September 5, 2008

Three different implementations of MapReduce

So far as I can see, there are three implementations of MapReduce that matter for enterprise analytic use – Hadoop, Greenplum’s, and Aster Data’s.* Hadoop has of course been available for a while, and used for a number of different things, while Greenplum’s and Aster Data’s versions of MapReduce – both in late-stage beta – have far fewer users.

*Perhaps Nokia’s Disco or another implementation will at some point join the list.

Earlier this evening I posted some Mike Stonebraker criticisms of MapReduce. It turns out that they aren’t all accurate across all MapReduce implementations. So this seems like a good time for me to stop stalling and put up a few notes about specific features of different MapReduce implementations. Here goes.

Aster Data has actually posted quite a bit about MapReduce, including in its excellent blog, which has joined Vertica’s more academic Database Column as being among the best vendor blogs in the business. There’s also an excellent Aster Data MapReduce white paper, if you can stand to register for it, which among other virtues illustrates Aster’s MapReduce syntax.

Greenplum’s MapReduce marketing materials, while sparser, aren’t bad either. The syntax isn’t published yet, however, so here’s a documentation excerpt Greenplum helpfully emailed to me.

# The following map reduce script takes as input two tables:

# – documents (doc_id integer, url text, data text)

# – keywords (keyword_id integer, keyword text)


# The keywords are “searched for” in the documents data and the results

# of url, data and keyword found are printed to the screen. A given

# keyword can actually be composed of multiple terms:

# ie “computer software” is a keyword that contains two terms.

%YAML 1.1


DATABASE: webdata

USER: jsmith


# First we declare both of the input tables.

# Alternative input formats include accessing external files

# or executing arbitrary SQL.


NAME: doc

QUERY: select * from documents


NAME: kw

QUERY: select * from keywords

# Next we create MAP functions to extract “terms” from both documents

and from

# keywords. This implementation simply splits on whitespace, in

general it would be

# possible to make use of a python library like nltk (the natural

language toolkit) to

# perform more complex tokenization and word stemming.

– MAP:

NAME: doc_map

LANGUAGE: python


i = 0 # “i” tracks the index of a word within the


terms = {} # a hash of terms with their indices within the


# Lower-case and split the text string on space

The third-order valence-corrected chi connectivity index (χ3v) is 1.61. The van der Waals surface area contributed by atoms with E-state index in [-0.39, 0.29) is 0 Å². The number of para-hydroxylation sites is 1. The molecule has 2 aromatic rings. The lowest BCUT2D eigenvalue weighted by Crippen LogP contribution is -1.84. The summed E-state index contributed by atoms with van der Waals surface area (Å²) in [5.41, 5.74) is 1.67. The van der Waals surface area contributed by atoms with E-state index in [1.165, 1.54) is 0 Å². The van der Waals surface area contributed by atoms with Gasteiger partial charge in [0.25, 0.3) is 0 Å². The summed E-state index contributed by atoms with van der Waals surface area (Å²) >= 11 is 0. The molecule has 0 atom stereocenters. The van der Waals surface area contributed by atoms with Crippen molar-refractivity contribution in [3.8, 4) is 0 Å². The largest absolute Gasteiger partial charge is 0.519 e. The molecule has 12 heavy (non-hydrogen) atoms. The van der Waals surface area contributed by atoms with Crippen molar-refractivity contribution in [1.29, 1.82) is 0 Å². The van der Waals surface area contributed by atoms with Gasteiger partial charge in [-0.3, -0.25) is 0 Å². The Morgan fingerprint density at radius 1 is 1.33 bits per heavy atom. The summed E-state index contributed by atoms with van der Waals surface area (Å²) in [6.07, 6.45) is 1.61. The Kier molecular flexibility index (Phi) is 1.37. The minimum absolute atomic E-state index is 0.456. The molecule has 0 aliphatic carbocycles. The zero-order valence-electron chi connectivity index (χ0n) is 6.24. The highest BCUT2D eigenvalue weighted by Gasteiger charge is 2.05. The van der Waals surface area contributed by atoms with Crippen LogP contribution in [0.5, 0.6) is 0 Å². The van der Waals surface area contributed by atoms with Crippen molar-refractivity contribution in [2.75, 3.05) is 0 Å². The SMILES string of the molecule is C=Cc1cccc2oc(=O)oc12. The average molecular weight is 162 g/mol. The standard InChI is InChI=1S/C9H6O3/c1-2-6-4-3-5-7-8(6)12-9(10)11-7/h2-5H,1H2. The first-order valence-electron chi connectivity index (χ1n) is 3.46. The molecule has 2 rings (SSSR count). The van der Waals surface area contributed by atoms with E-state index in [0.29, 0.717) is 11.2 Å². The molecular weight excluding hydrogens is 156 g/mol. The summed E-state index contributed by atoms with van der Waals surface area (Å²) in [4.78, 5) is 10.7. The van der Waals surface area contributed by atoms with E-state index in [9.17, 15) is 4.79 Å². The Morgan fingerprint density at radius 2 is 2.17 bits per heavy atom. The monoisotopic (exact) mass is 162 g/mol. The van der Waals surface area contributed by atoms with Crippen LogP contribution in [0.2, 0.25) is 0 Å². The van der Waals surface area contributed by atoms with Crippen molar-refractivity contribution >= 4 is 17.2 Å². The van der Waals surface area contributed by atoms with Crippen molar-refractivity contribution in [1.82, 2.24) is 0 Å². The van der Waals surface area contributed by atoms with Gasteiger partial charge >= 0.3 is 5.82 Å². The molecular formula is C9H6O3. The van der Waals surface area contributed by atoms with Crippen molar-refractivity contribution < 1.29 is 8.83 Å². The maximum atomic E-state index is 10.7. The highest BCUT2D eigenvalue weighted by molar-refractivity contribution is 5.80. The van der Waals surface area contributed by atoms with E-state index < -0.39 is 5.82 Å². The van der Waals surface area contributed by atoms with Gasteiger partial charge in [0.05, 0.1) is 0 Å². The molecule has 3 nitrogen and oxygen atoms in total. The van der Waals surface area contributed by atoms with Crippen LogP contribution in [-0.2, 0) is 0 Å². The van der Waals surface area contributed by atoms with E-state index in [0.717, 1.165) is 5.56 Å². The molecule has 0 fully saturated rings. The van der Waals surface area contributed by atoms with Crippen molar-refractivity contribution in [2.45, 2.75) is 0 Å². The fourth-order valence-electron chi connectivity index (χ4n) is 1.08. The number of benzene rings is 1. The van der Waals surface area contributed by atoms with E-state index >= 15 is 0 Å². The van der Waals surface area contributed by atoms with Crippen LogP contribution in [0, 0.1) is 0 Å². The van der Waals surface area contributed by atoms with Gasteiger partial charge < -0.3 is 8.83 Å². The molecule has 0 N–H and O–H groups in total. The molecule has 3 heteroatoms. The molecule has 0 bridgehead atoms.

for term in data.lower().split():

i = i + 1 # Increment i

# Check for the term in the terms list:


# – If stem word already exists, append the i value to the

array entry

# corresponding to the term. This will allow for multiple

times for a

# word’s occurance to show up.


# – If stem word does not already exist in the terms list for

the line of

# text currently being processed, the stem word is added to

the dictionary

# along with the position i.


# Example:

# data: “a computer is a machine that manipulates data”

# “a” [1, 4]

# “computer” [2]

# “machine” [3]

# …

if term in terms:

terms[term] += ‘,’+str(i)


terms[term] = str(i)

# Return multiple lines for each document. Each line consists of

the doc_id, a

# term and the positions in the data where the term appeared.


# Example:

# (doc_id => 100, term => “a”, [1,4]

# (doc_id => 100, term => “computer”, [2]

# …

for term in terms:

yield([doc_id, term, terms[term]])




– doc_id integer

– data text


– doc_id integer

– term text

– positions text

# The function for keywords is almost identical to the one for


# but we also want a count of the number of terms in the keyword.

– MAP:

NAME: kw_map

LANGUAGE: python


i = 0

terms = {}

for term in keyword.lower().split():

i = i + 1

if term in terms:

terms[term] += ‘,’+str(i)


terms[term] = str(i)

# note we output 4 values including “i” the total count

for term in terms:

yield([keyword_id, i, term, terms[term]])




– keyword_id integer

– keyword text


– keyword_id integer

– nterms integer

– term text

– positions text

# A “TASK” is an object that defines an entire “input/map/reduce” stage

within a map

# reduce pipeline, it is like an execution except that it is not

immediately executed

# and can be used as inputs to further proccessing stages.


# Identify a task called doc_prep which takes in the “doc” source (INPUT

defined above)

# This task uses the mapper called doc_map that returns doc_id, term,

[term_position] records


NAME: doc_prep


MAPPER: doc_map

# Identify a task called kw_prep which takes in the “kw” source (INPUT

defined above)

# This task uses the mapped called kw_map that returns kw_id, term,

[term_position] records


NAME: kw_prep


MAPPER: kw_map

# One of the advantages of Greenplum MapReduce is that it can be freely

mixed with SQL

# operations either as an input for MapReduce stages or as processing

over MapReduce

# stages.


# Identify an input source that will be created from a sql join of the

doc_prep output

# and the kw_prep output where terms are the same. This creates a list

of the “candidate”

# keywords in a document, ie any keyword that shares at least one term

with the document.


NAME: term_join


SELECT doc.doc_id, kw.keyword_id, kw.term, kw.nterms,

doc.positions as doc_positions,

kw.positions as kw_positions

FROM doc_prep doc INNER JOIN kw_prep kw ON (doc.term =


# In Greenplum MapReduce a REDUCER is defined with one or more



# A reducer has an initial ‘state’ variable defined for each grouping

key that is

# adjusted by every value in that key grouping by means of a TRANSITION



# If present an optional (name pending) function can be defined that